When sunlight lands on your
skin, it makes vitamin D from
cholesterol. That’s why vitamin D
is called the “sunshine vitamin.”
A National Health and Nutrition
Examination Survey found that only
about one-third of Americans were
getting enough vitamin D in their diet.
6 Ageless SPRING 2019
Studies show that a vitamin D
deficiency is a major risk factor for
osteoporosis, falls and fractures. A
deficiency also may increase your
risk for diabetes, cancer, heart
disease, arthritis and poor general
health. Vitamin D helps you fight
off many diseases and is important
for proper nerve function, too.
Surprisingly, there are very few
foods that contain vitamin D
naturally. The best ones are:
• Cod liver oil • Salmon
• Mackerel • Tuna
• Beef liver • Cheese
• Egg yolks
What about milk? In the 1930s,
voluntary fortification of milk
with vitamin D began in America
to eradicate rickets, a vitamin D
deficiency disease that leads to
stunted growth, bowed legs and
delays in motor development in
children. Milk was chosen as the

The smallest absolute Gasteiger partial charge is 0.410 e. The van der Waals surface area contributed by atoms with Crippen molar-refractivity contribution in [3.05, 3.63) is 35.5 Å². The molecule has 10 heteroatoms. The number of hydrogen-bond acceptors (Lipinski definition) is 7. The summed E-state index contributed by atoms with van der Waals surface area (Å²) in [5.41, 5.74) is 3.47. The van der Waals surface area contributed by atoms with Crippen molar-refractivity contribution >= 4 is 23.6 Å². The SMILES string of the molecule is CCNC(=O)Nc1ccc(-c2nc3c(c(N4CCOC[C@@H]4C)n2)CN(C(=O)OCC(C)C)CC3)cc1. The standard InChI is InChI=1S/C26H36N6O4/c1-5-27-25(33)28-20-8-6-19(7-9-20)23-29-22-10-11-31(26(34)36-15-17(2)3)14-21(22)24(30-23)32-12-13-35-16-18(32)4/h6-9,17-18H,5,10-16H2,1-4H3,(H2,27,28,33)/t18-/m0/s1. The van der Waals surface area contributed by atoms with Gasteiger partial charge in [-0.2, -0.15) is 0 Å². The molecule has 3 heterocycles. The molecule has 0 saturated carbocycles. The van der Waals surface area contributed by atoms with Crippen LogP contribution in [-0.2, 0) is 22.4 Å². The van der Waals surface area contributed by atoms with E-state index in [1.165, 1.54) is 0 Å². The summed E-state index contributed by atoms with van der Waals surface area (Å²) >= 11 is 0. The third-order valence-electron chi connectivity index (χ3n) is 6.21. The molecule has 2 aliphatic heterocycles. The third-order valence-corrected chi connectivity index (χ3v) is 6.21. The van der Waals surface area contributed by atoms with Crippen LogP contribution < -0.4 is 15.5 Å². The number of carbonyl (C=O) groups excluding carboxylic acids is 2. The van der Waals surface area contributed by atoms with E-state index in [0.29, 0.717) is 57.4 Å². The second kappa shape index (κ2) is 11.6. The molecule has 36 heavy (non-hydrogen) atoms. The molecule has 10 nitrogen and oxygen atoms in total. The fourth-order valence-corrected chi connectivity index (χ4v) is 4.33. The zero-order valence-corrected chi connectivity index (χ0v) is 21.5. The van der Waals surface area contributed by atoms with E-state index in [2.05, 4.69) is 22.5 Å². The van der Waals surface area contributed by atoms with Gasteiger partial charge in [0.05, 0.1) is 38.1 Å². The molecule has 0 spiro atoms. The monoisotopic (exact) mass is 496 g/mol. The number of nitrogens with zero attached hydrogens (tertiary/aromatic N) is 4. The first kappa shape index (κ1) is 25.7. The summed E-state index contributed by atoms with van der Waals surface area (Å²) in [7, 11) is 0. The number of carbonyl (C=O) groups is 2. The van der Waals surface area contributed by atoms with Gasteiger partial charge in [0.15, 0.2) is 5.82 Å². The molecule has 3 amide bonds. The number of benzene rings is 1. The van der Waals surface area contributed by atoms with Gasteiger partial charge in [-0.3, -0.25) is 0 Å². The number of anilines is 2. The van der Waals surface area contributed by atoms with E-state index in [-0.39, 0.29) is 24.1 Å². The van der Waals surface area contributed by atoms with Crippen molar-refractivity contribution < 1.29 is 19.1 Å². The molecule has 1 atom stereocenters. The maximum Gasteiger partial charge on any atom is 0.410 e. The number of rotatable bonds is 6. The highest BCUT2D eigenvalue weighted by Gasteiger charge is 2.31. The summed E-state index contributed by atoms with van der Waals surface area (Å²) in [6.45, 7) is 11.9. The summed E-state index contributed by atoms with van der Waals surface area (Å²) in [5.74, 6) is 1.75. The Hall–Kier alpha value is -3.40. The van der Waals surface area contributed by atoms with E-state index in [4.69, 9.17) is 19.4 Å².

fortification vehicle because it
was widely available, palatable
to young children and rich in
calcium, phosphorus and vitamins.
Vitamin D now also is added to
other foods such as breakfast
cereals and juice drinks.
A study from the Archives of
Internal Medicine suggests that
older adults can reduce their risk
of bone fractures by taking an oral
supplement of vitamin D every
day. Ask your doctor if you need
a Vitamin D supplement.
Pain Management and Anxiety
Treating the Whole Person
by Jonathan Howland, LCSW
If your doctor told you that you needed
knee surgery but then told you not
to have physical therapy afterward,
you would think he or she was crazy,
right? Or if you were having trouble
speaking after a stroke and your
physician gave you medication but
refused to refer you to a speech
therapist, you would find a new
A good doctor understands the
importance of medical intervention,
whether it’s surgery, medicine or
some other treatment. They also know
that follow-up therapy is essential to
achieve the best possible outcome for
the patient. And while this principle is
true of physical conditions (like a joint
replacement, stroke or a heart attack)
it is also true for mental health.
And in light of this emphasis on the
mind-body connection, more and
more doctors are understanding the
connection between chronic pain
treatment and the impact of long-term
use of opioids to treat pain.
Pain can come from many sources.